(Image: copyright @Jimmy Kets, courtesy of Antwerpen 14-18)

Antwerp builds Centenary pontoon bridge to mark 1914 siege

Posted on centenarynews.com on 01 October 2014
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The 100th anniversary of the siege of Antwerp in October 1914 is being marked with the construction of a pontoon bridge across the River Scheldt by Belgian and Dutch military engineers. 

The project commemorates the thousands of civilians and Allied soldiers who escaped across temporary bridges 100 years ago as the German Army closed in on the Belgian city.

Antwerp's church bells will ring for the opening of the bridge on the evening of October 3rd 2014. The organisers are also promising a spectacular sound and light show, called 'Les Sirènes de la Paix' (Sirens of Peace).

The pontoon stands as a symbol of bridging the gap between generations, having evolved from a war-time bridge, in 1914, to a peace bridge today.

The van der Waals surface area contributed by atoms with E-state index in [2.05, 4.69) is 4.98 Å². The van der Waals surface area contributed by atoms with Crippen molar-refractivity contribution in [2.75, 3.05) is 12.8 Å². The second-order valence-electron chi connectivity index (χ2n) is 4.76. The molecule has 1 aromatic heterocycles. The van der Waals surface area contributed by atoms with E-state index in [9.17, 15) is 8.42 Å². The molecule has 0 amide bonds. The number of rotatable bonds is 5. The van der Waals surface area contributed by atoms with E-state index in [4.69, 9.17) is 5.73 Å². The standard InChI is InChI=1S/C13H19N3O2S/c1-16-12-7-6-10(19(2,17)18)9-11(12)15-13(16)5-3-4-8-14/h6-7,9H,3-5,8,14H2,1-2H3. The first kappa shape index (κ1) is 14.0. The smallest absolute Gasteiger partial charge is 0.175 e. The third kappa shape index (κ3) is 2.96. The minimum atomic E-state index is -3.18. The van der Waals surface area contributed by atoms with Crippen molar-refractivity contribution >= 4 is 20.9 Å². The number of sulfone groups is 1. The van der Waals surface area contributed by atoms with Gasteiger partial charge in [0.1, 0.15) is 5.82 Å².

The project, highlight of a weekend of international cultural events, is part of the Peace Centre of Antwerp's Centenary commemorative programme.

In 1914, Antwerp briefly became the capital of Belgium after the German invasion of August 4th which brought Britain into the First World War.

Sailors and Royal Marines from the British Royal Naval Division joined the defence of the city on October 3rd, prompting a personal visit by Winston Churchill, then First Lord of the Admiralty.

Heavy German bombardment destroyed Antwerp's fortifications, forcing Belgian and British troops to withdraw, and the city formally surrendered on October 10th 1914. 

More details of Antwerp's 14-18's commemorative programme can be found here. Admission to the pontoon bridge is by ticket. For information about remaining availability, click here.

Sources: Antwerpen 14-18/Visit Flanders/Wikipedia/various

Image: copyright @Jimmy Kets, courtesy of Antwerpen 14-18

Posted by: Peter Alhadeff, Centenary News